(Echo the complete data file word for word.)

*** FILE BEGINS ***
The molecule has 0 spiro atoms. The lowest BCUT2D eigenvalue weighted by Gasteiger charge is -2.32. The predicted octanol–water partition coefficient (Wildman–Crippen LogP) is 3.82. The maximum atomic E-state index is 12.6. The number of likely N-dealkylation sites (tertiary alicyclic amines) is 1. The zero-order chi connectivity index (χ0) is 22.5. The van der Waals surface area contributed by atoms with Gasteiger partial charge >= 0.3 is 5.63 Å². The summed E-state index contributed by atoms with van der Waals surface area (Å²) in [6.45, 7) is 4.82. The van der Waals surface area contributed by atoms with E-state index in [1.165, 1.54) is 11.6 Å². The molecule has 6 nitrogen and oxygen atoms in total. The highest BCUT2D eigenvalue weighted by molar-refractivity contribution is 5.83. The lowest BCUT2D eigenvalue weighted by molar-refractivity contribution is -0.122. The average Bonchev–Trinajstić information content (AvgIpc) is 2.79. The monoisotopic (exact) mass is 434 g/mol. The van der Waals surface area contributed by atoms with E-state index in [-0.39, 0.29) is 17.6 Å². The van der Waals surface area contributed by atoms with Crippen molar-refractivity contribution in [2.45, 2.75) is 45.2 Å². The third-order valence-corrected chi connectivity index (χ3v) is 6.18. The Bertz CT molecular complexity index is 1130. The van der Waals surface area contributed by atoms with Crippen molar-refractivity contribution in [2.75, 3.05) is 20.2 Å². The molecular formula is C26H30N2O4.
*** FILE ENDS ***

The molecule has 0 spiro atoms. The lowest BCUT2D eigenvalue weighted by Gasteiger charge is -2.32. The predicted octanol–water partition coefficient (Wildman–Crippen LogP) is 3.82. The maximum atomic E-state index is 12.6. The number of likely N-dealkylation sites (tertiary alicyclic amines) is 1. The zero-order chi connectivity index (χ0) is 22.5. The van der Waals surface area contributed by atoms with Gasteiger partial charge >= 0.3 is 5.63 Å². The summed E-state index contributed by atoms with van der Waals surface area (Å²) in [6.45, 7) is 4.82. The van der Waals surface area contributed by atoms with E-state index in [1.165, 1.54) is 11.6 Å². The molecule has 6 nitrogen and oxygen atoms in total. The highest BCUT2D eigenvalue weighted by molar-refractivity contribution is 5.83. The lowest BCUT2D eigenvalue weighted by molar-refractivity contribution is -0.122. The average Bonchev–Trinajstić information content (AvgIpc) is 2.79. The monoisotopic (exact) mass is 434 g/mol. The van der Waals surface area contributed by atoms with E-state index in [-0.39, 0.29) is 17.6 Å². The van der Waals surface area contributed by atoms with Crippen molar-refractivity contribution in [2.45, 2.75) is 45.2 Å². The third-order valence-corrected chi connectivity index (χ3v) is 6.18. The Bertz CT molecular complexity index is 1130. The van der Waals surface area contributed by atoms with Crippen molar-refractivity contribution in [2.75, 3.05) is 20.2 Å². The molecular formula is C26H30N2O4.